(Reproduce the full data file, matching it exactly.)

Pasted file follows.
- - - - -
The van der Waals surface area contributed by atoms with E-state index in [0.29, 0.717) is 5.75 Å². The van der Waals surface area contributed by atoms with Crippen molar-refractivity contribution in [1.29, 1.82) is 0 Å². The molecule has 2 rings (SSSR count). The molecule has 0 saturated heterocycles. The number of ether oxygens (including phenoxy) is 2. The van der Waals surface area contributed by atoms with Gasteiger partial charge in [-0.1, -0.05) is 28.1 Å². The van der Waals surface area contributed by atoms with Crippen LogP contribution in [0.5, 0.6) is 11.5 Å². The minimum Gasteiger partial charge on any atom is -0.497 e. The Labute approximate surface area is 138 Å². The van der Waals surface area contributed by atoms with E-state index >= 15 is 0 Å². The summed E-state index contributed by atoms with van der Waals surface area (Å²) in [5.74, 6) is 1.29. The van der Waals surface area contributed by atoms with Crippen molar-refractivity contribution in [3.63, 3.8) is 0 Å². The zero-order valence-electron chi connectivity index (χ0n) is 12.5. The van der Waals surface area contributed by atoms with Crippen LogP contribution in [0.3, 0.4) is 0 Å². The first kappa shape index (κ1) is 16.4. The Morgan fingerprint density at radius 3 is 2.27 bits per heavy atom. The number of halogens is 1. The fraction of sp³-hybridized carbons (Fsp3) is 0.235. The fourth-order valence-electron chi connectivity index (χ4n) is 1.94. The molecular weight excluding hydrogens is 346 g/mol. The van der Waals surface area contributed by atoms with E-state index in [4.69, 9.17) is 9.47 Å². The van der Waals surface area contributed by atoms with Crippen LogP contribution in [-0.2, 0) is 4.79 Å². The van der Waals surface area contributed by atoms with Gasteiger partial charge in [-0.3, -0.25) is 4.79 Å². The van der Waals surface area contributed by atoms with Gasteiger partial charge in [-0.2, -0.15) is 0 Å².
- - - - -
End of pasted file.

The van der Waals surface area contributed by atoms with E-state index in [0.29, 0.717) is 5.75 Å². The van der Waals surface area contributed by atoms with Crippen molar-refractivity contribution in [1.29, 1.82) is 0 Å². The molecule has 2 rings (SSSR count). The molecule has 0 saturated heterocycles. The number of ether oxygens (including phenoxy) is 2. The van der Waals surface area contributed by atoms with Gasteiger partial charge in [-0.1, -0.05) is 28.1 Å². The van der Waals surface area contributed by atoms with Crippen LogP contribution in [0.5, 0.6) is 11.5 Å². The minimum Gasteiger partial charge on any atom is -0.497 e. The Labute approximate surface area is 138 Å². The van der Waals surface area contributed by atoms with E-state index >= 15 is 0 Å². The summed E-state index contributed by atoms with van der Waals surface area (Å²) in [5.74, 6) is 1.29. The van der Waals surface area contributed by atoms with Crippen molar-refractivity contribution in [3.63, 3.8) is 0 Å². The zero-order valence-electron chi connectivity index (χ0n) is 12.5. The van der Waals surface area contributed by atoms with Crippen LogP contribution in [0.3, 0.4) is 0 Å². The first kappa shape index (κ1) is 16.4. The Morgan fingerprint density at radius 3 is 2.27 bits per heavy atom. The number of halogens is 1. The fraction of sp³-hybridized carbons (Fsp3) is 0.235. The fourth-order valence-electron chi connectivity index (χ4n) is 1.94. The molecular weight excluding hydrogens is 346 g/mol. The van der Waals surface area contributed by atoms with E-state index in [4.69, 9.17) is 9.47 Å². The van der Waals surface area contributed by atoms with Crippen LogP contribution in [-0.2, 0) is 4.79 Å². The van der Waals surface area contributed by atoms with Gasteiger partial charge in [-0.3, -0.25) is 4.79 Å². The van der Waals surface area contributed by atoms with Gasteiger partial charge in [-0.2, -0.15) is 0 Å².